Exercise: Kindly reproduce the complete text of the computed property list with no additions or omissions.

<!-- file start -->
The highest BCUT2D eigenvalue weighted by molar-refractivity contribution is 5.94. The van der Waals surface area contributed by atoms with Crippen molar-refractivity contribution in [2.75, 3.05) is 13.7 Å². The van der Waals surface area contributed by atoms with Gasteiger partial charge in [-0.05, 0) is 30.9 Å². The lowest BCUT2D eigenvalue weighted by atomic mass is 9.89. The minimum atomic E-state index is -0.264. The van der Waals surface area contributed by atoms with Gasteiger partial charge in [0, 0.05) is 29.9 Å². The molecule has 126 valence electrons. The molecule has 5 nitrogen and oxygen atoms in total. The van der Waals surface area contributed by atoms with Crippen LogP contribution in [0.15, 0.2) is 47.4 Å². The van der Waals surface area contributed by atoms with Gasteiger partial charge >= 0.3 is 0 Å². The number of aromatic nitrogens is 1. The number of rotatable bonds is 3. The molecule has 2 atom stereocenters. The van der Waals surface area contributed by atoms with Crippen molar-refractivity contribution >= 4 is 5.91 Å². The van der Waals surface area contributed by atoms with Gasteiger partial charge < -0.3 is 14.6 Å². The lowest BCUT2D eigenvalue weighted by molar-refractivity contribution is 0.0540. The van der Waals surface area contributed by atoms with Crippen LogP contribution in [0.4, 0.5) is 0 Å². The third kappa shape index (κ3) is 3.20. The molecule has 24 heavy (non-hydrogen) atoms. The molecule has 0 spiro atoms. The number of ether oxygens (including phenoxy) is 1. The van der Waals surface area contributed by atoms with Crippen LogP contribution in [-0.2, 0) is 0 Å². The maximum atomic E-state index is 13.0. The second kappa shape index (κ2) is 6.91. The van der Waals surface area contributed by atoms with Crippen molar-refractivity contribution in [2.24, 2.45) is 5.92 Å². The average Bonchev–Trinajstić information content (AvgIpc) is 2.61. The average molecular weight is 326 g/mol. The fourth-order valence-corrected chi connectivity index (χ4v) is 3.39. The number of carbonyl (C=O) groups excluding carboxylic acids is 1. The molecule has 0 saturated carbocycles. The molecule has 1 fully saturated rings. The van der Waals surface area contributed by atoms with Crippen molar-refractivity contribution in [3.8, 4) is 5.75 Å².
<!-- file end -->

The highest BCUT2D eigenvalue weighted by molar-refractivity contribution is 5.94. The van der Waals surface area contributed by atoms with Crippen molar-refractivity contribution in [2.75, 3.05) is 13.7 Å². The van der Waals surface area contributed by atoms with Gasteiger partial charge in [-0.05, 0) is 30.9 Å². The lowest BCUT2D eigenvalue weighted by atomic mass is 9.89. The minimum atomic E-state index is -0.264. The van der Waals surface area contributed by atoms with Gasteiger partial charge in [0, 0.05) is 29.9 Å². The molecule has 126 valence electrons. The molecule has 5 nitrogen and oxygen atoms in total. The van der Waals surface area contributed by atoms with Crippen LogP contribution in [0.15, 0.2) is 47.4 Å². The van der Waals surface area contributed by atoms with Gasteiger partial charge >= 0.3 is 0 Å². The number of aromatic nitrogens is 1. The number of rotatable bonds is 3. The molecule has 2 atom stereocenters. The van der Waals surface area contributed by atoms with Crippen molar-refractivity contribution >= 4 is 5.91 Å². The van der Waals surface area contributed by atoms with Gasteiger partial charge < -0.3 is 14.6 Å². The lowest BCUT2D eigenvalue weighted by molar-refractivity contribution is 0.0540. The van der Waals surface area contributed by atoms with Crippen LogP contribution in [0.4, 0.5) is 0 Å². The third kappa shape index (κ3) is 3.20. The molecule has 24 heavy (non-hydrogen) atoms. The molecule has 0 spiro atoms. The number of ether oxygens (including phenoxy) is 1. The van der Waals surface area contributed by atoms with Crippen LogP contribution in [-0.2, 0) is 0 Å². The maximum atomic E-state index is 13.0. The second kappa shape index (κ2) is 6.91. The van der Waals surface area contributed by atoms with Crippen molar-refractivity contribution in [2.24, 2.45) is 5.92 Å². The average Bonchev–Trinajstić information content (AvgIpc) is 2.61. The average molecular weight is 326 g/mol. The fourth-order valence-corrected chi connectivity index (χ4v) is 3.39. The number of carbonyl (C=O) groups excluding carboxylic acids is 1. The molecule has 0 saturated carbocycles. The molecule has 1 fully saturated rings. The van der Waals surface area contributed by atoms with Crippen molar-refractivity contribution in [3.8, 4) is 5.75 Å².